Day 28: Sunday 1 April 2007
Sampling area: Dredging
Ship's position at midnight: 12º57N, 44º56W
The last week has been really busy on board the James Cook; especially for the geologists who have been working non-stop on all the seafloor rocks we are now happily in possession of!! We’ve had both success and failure with the rock drill and dredging. After some initial teething problems with the dredging the scientists and the deck crew have a hopefully now foolproof technique which is working well and giving excellent results. The dredges generally take around 3 hours from initial deployment to retrieving the dredge. The dredge consists of a metal net with an open front with a pipe attached behind it as a second trap for samples. Once on board, both parts of the dredge are emptied of all the samples and sediment and taken into the deck lab to be processed.
We begin by washing the sediment off the samples and having an initial look to determine if the rock is mantle or volcanic in origin. Samples are then selected to be cut into two on the rock saw, we cut all the large samples and a representative selection of the smaller samples as well as any which catch our eye. We need to cut the rocks so that we have a fresh surface to look at the different minerals in the rocks because they are often coated on the outside by manganese and other seafloor weathering minerals. Each type of rock has a distinctive mineral assemblage and texture and these features are used to name and identify the rocks. These key features of the rocks are described and the sample labelled and bagged up ready to be analysed in more detail back at our different universities. The PhD students, especially Sam and myself have been benefiting greatly from the vast pools of knowledge that Bram, Chris and Jack have about seafloor rocks and have been learning continuously from them. It has been hard work with dredges coming up all the time and needing to completely process the previous dredge samples before the next arrives on deck, however it has been worth it and has been an invaluable experience for those of us at the start of our careers. Although I must admit when I started my PhD I never expected that I would spend my time cut, washing and blow drying rocks, and I definitely never expected to say that sentence!!
So what have we found? So far we have retrieved a range of mantle rocks and a range of volcanic rocks. The mantle rocks we’ve retrieved, called peridotites, have a broad range of textures and compositions with a range from quite fresh to completely serpentinised. Serpentinisation is the alteration process that happens to mantle rocks because they are unstable at seafloor temperatures and pressures and they react with seawater to create a new mineral called serpentine. This mineral has a range of colours and forms and usually creates an attractive looking mesh-like network of veins throughout the rock. Serpentine is very soft and may help to lubricate the faults that bring these mantle rocks to the seafloor. This mineral can also be found on land where pieces of ocean floor have been emplaced onto the land (called an ophiolite), an example of this is The Lizard, Cornwall where serpentinite has been mined in the past and used to carve decorative pieces.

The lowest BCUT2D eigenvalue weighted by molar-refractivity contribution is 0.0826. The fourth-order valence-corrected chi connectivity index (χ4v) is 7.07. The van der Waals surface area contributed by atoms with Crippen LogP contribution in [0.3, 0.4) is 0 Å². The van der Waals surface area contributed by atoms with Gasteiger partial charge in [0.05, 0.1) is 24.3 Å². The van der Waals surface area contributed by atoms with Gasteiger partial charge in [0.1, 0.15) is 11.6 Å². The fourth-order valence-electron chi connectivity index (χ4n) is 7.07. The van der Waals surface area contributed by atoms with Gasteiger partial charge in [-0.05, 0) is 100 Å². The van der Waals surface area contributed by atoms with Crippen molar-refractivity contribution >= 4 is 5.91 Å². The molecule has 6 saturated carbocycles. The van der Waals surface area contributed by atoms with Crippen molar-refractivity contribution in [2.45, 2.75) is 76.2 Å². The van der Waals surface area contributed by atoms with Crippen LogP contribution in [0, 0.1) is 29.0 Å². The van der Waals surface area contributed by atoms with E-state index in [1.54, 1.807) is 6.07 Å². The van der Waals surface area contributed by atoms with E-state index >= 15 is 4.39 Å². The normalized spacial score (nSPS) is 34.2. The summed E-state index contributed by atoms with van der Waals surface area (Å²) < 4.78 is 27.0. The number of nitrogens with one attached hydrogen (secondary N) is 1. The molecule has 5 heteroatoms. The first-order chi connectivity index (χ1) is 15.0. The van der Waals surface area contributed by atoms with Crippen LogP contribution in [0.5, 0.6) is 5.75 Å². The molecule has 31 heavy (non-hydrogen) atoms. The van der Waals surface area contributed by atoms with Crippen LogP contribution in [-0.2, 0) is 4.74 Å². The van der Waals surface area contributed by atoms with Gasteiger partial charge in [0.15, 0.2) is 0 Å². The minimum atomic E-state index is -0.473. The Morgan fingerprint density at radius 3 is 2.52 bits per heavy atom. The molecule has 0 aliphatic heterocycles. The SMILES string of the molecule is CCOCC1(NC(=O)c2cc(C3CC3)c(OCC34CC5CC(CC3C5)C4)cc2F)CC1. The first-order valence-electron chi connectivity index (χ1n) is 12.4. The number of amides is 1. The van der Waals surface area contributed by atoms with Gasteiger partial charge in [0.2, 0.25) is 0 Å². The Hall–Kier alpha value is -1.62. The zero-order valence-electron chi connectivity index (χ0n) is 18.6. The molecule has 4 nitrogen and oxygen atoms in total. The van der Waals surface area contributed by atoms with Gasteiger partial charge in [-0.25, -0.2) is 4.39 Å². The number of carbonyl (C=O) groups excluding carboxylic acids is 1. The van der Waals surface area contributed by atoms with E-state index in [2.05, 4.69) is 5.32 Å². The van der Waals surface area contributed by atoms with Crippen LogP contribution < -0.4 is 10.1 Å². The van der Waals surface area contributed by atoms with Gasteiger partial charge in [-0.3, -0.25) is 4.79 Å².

The volcanic rocks we have are generally basaltic pillow lavas, with some dolerites. We have some quite large pieces of intact pillows (10’s of cms in size), which the initial shape of the pillow can still be seen. Pillow lavas form when lava erupts slowly onto the seafloor and becomes quenched by the seawater as soon as it comes into contact with it, this creates a very thin layer of glass around the lava and forms pillow shaped pieces of volcanic rock. The glass that forms is very useful for analysis and so we have been chipping the glass away from the rest of the rock ready for later analysis. The lava may contain gases and these escape from the lava and leaves behind tiny holes in the rock called vesicles, these are a common feature of the pillow lavas we have found.